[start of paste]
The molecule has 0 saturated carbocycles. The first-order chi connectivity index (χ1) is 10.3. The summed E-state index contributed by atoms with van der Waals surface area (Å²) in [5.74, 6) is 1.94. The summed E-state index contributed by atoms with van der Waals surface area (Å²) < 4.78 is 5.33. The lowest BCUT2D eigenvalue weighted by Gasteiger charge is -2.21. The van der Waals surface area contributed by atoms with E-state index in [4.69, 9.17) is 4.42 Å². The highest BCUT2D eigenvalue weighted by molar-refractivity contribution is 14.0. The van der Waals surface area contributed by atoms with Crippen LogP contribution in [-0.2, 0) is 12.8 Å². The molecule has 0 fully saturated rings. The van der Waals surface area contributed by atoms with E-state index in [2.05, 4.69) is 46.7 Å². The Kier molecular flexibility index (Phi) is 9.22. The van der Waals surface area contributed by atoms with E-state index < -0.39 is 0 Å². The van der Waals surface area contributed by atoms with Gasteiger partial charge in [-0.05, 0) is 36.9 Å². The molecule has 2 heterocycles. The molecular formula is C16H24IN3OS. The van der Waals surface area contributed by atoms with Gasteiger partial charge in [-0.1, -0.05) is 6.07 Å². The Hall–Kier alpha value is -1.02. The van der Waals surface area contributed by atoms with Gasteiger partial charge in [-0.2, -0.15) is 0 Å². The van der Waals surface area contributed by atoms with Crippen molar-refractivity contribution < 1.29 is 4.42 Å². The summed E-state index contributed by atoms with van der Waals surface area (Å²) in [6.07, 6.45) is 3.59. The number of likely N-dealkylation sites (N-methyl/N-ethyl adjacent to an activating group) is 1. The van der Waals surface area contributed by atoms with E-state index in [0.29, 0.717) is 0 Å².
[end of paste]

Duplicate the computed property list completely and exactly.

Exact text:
The molecule has 0 saturated carbocycles. The first-order chi connectivity index (χ1) is 10.3. The summed E-state index contributed by atoms with van der Waals surface area (Å²) in [5.74, 6) is 1.94. The summed E-state index contributed by atoms with van der Waals surface area (Å²) < 4.78 is 5.33. The lowest BCUT2D eigenvalue weighted by Gasteiger charge is -2.21. The van der Waals surface area contributed by atoms with E-state index in [4.69, 9.17) is 4.42 Å². The highest BCUT2D eigenvalue weighted by molar-refractivity contribution is 14.0. The van der Waals surface area contributed by atoms with Crippen LogP contribution in [-0.2, 0) is 12.8 Å². The molecule has 0 fully saturated rings. The van der Waals surface area contributed by atoms with E-state index in [2.05, 4.69) is 46.7 Å². The Kier molecular flexibility index (Phi) is 9.22. The van der Waals surface area contributed by atoms with E-state index < -0.39 is 0 Å². The van der Waals surface area contributed by atoms with Gasteiger partial charge in [-0.05, 0) is 36.9 Å². The molecule has 2 heterocycles. The molecular formula is C16H24IN3OS. The van der Waals surface area contributed by atoms with Gasteiger partial charge in [-0.1, -0.05) is 6.07 Å². The Hall–Kier alpha value is -1.02. The van der Waals surface area contributed by atoms with Gasteiger partial charge in [-0.2, -0.15) is 0 Å². The van der Waals surface area contributed by atoms with Crippen molar-refractivity contribution < 1.29 is 4.42 Å². The summed E-state index contributed by atoms with van der Waals surface area (Å²) in [6.07, 6.45) is 3.59. The number of likely N-dealkylation sites (N-methyl/N-ethyl adjacent to an activating group) is 1. The van der Waals surface area contributed by atoms with E-state index in [0.29, 0.717) is 0 Å².